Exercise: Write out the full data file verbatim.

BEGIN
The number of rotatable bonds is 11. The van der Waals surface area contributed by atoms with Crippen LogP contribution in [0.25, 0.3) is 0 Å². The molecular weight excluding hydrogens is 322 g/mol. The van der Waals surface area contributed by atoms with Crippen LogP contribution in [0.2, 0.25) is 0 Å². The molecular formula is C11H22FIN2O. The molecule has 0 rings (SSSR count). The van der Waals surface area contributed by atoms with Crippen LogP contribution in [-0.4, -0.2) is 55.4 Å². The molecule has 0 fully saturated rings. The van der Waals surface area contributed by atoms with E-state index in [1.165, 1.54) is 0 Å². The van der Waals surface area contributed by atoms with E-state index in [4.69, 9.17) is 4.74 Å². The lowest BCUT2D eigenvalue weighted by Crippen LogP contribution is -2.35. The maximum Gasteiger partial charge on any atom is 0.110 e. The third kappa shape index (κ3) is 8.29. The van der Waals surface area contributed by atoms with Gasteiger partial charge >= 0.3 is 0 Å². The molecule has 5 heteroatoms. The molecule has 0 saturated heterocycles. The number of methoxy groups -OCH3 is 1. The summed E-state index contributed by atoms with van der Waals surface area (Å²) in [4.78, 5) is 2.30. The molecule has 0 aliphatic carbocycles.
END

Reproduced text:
The number of rotatable bonds is 11. The van der Waals surface area contributed by atoms with Crippen LogP contribution in [0.25, 0.3) is 0 Å². The molecular weight excluding hydrogens is 322 g/mol. The van der Waals surface area contributed by atoms with Crippen LogP contribution in [0.2, 0.25) is 0 Å². The molecular formula is C11H22FIN2O. The molecule has 0 rings (SSSR count). The van der Waals surface area contributed by atoms with Crippen LogP contribution in [-0.4, -0.2) is 55.4 Å². The molecule has 0 fully saturated rings. The van der Waals surface area contributed by atoms with E-state index in [1.165, 1.54) is 0 Å². The van der Waals surface area contributed by atoms with E-state index in [4.69, 9.17) is 4.74 Å². The lowest BCUT2D eigenvalue weighted by Crippen LogP contribution is -2.35. The maximum Gasteiger partial charge on any atom is 0.110 e. The third kappa shape index (κ3) is 8.29. The van der Waals surface area contributed by atoms with Gasteiger partial charge >= 0.3 is 0 Å². The molecule has 5 heteroatoms. The molecule has 0 saturated heterocycles. The number of methoxy groups -OCH3 is 1. The summed E-state index contributed by atoms with van der Waals surface area (Å²) in [4.78, 5) is 2.30. The molecule has 0 aliphatic carbocycles.